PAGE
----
My goal is to install fully updateable Ubuntu 20.04 onto a USB stick, so that I can boot it up with any Intel-based PC’s or laptops. However, due to what I considered a bug in Ubuntu, this is actually harder than it should be. So I wrote down this blog in the hope it might help others, as well as my future self, in the similar shoes.
Note that the objective is different from so-called LiveUSB ubuntu with persistency, where Ubuntu OS itself will remain as a static ISO image and updates are added on-top in a separate persistent partition. My goal is to install a standard Ubuntu OS on a USB disk, which can be updated and upgraded just like normal PC case, except that a) it is on a portable USB drive or disk and b) it is portable across different PC’s. I suppose this setup gives longer life span of the installation, which potentially allows you to even upgrade your OS later.
In the following steps, I will also show an optional feature which creates an encrypted home directory.
Assumptions and Prerequisites
- You need Intel x86_64 PC
- We assume it support UEFI and GPT partitions which are standards for all recent ones
- A USB drive that holds Ubuntu ISO image for installation, a.k.a. the installation media drive. This needs to have 4GB minimum size.
- A second USB drive or disk that will hold installed Ubuntu OS, a.k.a. the installation target drive. This one needs 16GB minimum size
Step 1 – flash Ubuntu ISO image to the installation media drive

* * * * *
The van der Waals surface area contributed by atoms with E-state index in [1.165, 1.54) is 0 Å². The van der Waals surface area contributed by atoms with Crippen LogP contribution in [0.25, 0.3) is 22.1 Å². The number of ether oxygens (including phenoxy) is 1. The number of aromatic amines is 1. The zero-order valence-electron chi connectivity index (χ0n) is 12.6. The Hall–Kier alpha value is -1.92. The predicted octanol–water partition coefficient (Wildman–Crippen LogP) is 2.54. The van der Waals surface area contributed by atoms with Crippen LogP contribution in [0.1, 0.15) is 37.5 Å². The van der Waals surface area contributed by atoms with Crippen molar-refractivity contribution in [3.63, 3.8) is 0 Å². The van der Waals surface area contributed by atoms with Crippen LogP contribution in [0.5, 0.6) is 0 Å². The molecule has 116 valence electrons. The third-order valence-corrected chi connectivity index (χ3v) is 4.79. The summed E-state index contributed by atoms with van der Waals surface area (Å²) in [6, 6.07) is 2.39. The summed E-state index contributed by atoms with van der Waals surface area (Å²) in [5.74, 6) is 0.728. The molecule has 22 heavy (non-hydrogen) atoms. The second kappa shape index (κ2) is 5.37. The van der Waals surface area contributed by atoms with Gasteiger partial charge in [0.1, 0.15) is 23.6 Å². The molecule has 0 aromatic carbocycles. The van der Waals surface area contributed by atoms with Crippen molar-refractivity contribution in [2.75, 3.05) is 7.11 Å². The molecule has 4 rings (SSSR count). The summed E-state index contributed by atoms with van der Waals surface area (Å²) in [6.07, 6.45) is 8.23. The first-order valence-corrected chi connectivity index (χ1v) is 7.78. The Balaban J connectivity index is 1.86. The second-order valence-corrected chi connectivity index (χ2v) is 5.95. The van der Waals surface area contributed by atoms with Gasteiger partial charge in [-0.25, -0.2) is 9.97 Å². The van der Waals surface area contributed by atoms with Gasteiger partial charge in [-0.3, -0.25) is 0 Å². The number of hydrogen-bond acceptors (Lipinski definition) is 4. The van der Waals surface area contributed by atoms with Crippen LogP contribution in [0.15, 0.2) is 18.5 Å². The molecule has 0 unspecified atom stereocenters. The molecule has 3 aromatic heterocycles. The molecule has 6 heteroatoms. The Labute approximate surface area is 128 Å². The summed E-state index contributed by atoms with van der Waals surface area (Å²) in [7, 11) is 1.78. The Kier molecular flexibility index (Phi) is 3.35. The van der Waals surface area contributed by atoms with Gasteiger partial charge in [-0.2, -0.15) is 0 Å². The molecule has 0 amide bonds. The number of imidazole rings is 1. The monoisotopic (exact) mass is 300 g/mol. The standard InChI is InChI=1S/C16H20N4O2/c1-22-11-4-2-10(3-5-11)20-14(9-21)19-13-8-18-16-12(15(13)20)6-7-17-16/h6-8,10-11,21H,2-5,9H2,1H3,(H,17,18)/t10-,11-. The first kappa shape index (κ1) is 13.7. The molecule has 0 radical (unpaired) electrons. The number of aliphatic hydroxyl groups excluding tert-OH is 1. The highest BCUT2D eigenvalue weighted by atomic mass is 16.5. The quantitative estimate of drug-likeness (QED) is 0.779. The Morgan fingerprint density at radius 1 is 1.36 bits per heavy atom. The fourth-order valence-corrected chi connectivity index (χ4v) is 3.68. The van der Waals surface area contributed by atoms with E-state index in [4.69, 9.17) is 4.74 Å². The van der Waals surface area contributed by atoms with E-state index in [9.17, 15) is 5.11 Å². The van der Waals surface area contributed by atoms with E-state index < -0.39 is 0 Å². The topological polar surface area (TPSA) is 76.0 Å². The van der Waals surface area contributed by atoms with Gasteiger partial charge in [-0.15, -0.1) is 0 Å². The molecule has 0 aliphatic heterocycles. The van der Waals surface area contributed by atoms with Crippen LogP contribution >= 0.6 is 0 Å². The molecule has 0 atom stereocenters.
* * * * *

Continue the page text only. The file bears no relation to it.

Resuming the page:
I will not repeat the process here. Please refer to many pages below.
Step 2 – Prepare the partition table on the target drive
- Insert installation media drive into PC.
- Interrupt normal booting sequence and choose the media USB drive as the boot device
- Different PC have different process to do this. On Lenovo PC, one has to press ENTER on bootup, and then press F12 to select boot device
- Select “Try Ubuntu” when presented the option
- Insert target USB drive
- Identify which drive is target USB drive by examining the output “lsblk”
- In most case if you follow the instructions exactly, it would be “/dev/sdb”
- Once Ubuntu is up and running, start a terminal and type “sudo gparted /dev/sdb” (replace “/dev/sdb” with the right usb device you have for the target USB drive)
- create GPT partition table
- click “Device”/”Create Partition Table …”
- select “gpt” as partition table type
- See Pic #1 below
- create 100MB fat32 partition as ESP partition
- Click “Partition”/”New”;
- Enter “100MB” as size and select “FAT32” as file type
- See Pic #2 below
- set “esp”, “boot” attributes to the new ESP partition
- Apply changes to actually crate the partition
- Select the ESP partition and then select “Partition”/”Manage Flags”
- In the pop-up window, select “esp” and “boot” flag
- See pic #3 below
- create an ext4 partition that takes the rest of space for root partition
- See pic #4 below
- (optional) if you like to have encrypted home partition, create an ext4 root partition with size of 10GB or more, and leave the rest free space open for encrypted home petition later.
- Pic #5 shows the partition table at this step.
- create GPT partition table
Step 3 – Install Ubuntu
Once we finish the above step, quit gparted and we are ready to install Ubuntu into the target USB drive.
- click “install ubuntu” icon on the desk to to start installation
- select “something else” in partition page. See Pic #6 below.